August 2012 — Shamoon, also known as DistTrack, was a denial of service attack against the Saudi Arabian national oil company Saudi Aramco. The attack, on 15 August 2012, wiped 30,000 to 35,000 disk drives. CNET and the BBC reported that the same malware was used to attack RasGas, a major liquefied natural gas firm in Qatar. Pastebin postings claimed credit for the "Arab Youth Group" and the "Cutting Sword of Justice" protesting the repressive rule of the al-Saud regime, although some suspect Iranian backing. Dark Reading and Symantec had some good early reporting. U.S. Secretary of Defense Leon Panetta described the attack as "the most destructive cyberattack on the private sector to date."
Aramco used its fleet of private aircraft to fly employees directly to factories throughout southeast Asia and buy all the available disk drives, some 50,000, at inflated prices. This temporarily halted shipments to other buyers and drove up prices, meaning that everyone who bought a disk drive or a computer between September 2012 and January 2013 paid a slightly higher price because of the Aramco hack.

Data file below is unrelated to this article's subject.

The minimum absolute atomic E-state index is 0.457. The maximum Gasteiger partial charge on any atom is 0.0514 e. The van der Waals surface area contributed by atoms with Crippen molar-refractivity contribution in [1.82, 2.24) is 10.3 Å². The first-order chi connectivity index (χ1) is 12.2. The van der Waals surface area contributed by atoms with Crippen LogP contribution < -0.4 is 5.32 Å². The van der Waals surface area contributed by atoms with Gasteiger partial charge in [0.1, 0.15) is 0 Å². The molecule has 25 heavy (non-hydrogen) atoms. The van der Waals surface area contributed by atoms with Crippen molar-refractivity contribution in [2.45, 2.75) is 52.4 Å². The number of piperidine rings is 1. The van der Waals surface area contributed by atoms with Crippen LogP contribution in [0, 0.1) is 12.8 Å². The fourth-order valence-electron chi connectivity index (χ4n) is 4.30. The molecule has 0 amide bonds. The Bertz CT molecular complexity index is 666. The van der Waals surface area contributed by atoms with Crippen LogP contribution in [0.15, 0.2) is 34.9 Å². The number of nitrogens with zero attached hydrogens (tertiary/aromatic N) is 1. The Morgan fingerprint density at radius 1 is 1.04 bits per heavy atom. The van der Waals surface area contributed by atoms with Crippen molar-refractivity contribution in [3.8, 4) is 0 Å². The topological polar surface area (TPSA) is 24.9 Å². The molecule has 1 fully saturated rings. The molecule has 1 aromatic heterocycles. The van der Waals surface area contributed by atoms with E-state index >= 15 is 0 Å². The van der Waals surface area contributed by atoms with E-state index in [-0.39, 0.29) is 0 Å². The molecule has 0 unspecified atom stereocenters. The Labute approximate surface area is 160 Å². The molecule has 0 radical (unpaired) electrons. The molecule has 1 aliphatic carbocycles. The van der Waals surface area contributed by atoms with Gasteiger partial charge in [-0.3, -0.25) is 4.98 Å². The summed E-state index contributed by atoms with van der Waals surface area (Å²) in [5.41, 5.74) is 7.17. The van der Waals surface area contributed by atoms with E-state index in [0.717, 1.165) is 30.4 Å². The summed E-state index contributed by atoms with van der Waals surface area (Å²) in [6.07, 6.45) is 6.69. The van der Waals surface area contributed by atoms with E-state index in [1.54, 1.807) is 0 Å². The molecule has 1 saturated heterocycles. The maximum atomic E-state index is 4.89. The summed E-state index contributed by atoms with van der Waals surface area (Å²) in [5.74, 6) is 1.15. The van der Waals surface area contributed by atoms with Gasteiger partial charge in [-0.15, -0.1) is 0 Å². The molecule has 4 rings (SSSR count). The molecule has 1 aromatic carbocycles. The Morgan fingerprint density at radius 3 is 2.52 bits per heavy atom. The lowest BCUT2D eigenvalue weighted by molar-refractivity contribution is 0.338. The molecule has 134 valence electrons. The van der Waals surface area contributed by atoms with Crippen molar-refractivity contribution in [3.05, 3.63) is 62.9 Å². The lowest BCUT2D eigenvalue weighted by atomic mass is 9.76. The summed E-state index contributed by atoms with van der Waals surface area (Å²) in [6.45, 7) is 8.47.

September 2012 — A hacker group calling itself the "Izz ad-Din al-Qassam Cyber Fighters" took credit for a series of DDOS attacks against American banks starting in mid to late September. See the New York Times reports on Sep 26 2012 and Sep 27 2012 and CSO Online on Sep 27 2012. Later analysis by Dark Reading and RSA show that the DDOS wasn't the grass-roots uprising it was first portrayed as, but it included serious attackers.Bloomberg story
on Nov 2016
November 2016 — Hackers sponsored by Iran conducted a series of destructive attacks on Saudi Arabian government systems over the last two weeks of November. They used the same Shamoon malware used in 2012, wiping data and the boot blocks from computers, erasing data and rendering the computers unable to boot.
Thousands of comupters at the General Authority of Civil Aviation were wiped. Two other government ministries were attacked.